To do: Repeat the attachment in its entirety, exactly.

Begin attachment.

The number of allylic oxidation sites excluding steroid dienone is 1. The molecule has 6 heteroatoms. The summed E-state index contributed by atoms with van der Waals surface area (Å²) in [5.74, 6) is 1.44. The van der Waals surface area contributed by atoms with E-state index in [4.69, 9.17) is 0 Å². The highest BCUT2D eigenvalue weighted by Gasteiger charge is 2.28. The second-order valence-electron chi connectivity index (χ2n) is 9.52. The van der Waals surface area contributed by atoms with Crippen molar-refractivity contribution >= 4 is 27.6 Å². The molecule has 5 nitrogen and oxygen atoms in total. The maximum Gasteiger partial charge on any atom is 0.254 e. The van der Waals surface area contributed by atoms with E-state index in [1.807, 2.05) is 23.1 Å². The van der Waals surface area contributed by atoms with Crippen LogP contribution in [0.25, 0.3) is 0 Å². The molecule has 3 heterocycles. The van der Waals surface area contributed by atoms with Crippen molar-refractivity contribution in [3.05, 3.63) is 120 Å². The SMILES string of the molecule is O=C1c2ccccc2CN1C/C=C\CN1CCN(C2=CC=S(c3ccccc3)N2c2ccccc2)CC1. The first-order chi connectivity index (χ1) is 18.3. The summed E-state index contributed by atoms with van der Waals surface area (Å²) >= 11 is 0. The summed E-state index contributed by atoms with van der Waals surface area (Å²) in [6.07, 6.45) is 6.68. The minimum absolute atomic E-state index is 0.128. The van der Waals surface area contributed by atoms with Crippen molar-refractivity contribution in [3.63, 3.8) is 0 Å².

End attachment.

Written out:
The number of allylic oxidation sites excluding steroid dienone is 1. The molecule has 6 heteroatoms. The summed E-state index contributed by atoms with van der Waals surface area (Å²) in [5.74, 6) is 1.44. The van der Waals surface area contributed by atoms with E-state index in [4.69, 9.17) is 0 Å². The highest BCUT2D eigenvalue weighted by Gasteiger charge is 2.28. The second-order valence-electron chi connectivity index (χ2n) is 9.52. The van der Waals surface area contributed by atoms with Crippen molar-refractivity contribution >= 4 is 27.6 Å². The molecule has 5 nitrogen and oxygen atoms in total. The maximum Gasteiger partial charge on any atom is 0.254 e. The van der Waals surface area contributed by atoms with E-state index in [1.807, 2.05) is 23.1 Å². The van der Waals surface area contributed by atoms with Crippen LogP contribution in [0.25, 0.3) is 0 Å². The molecule has 3 heterocycles. The van der Waals surface area contributed by atoms with Crippen molar-refractivity contribution in [3.05, 3.63) is 120 Å². The SMILES string of the molecule is O=C1c2ccccc2CN1C/C=C\CN1CCN(C2=CC=S(c3ccccc3)N2c2ccccc2)CC1. The first-order chi connectivity index (χ1) is 18.3. The summed E-state index contributed by atoms with van der Waals surface area (Å²) >= 11 is 0. The summed E-state index contributed by atoms with van der Waals surface area (Å²) in [6.07, 6.45) is 6.68. The minimum absolute atomic E-state index is 0.128. The van der Waals surface area contributed by atoms with Crippen molar-refractivity contribution in [3.63, 3.8) is 0 Å².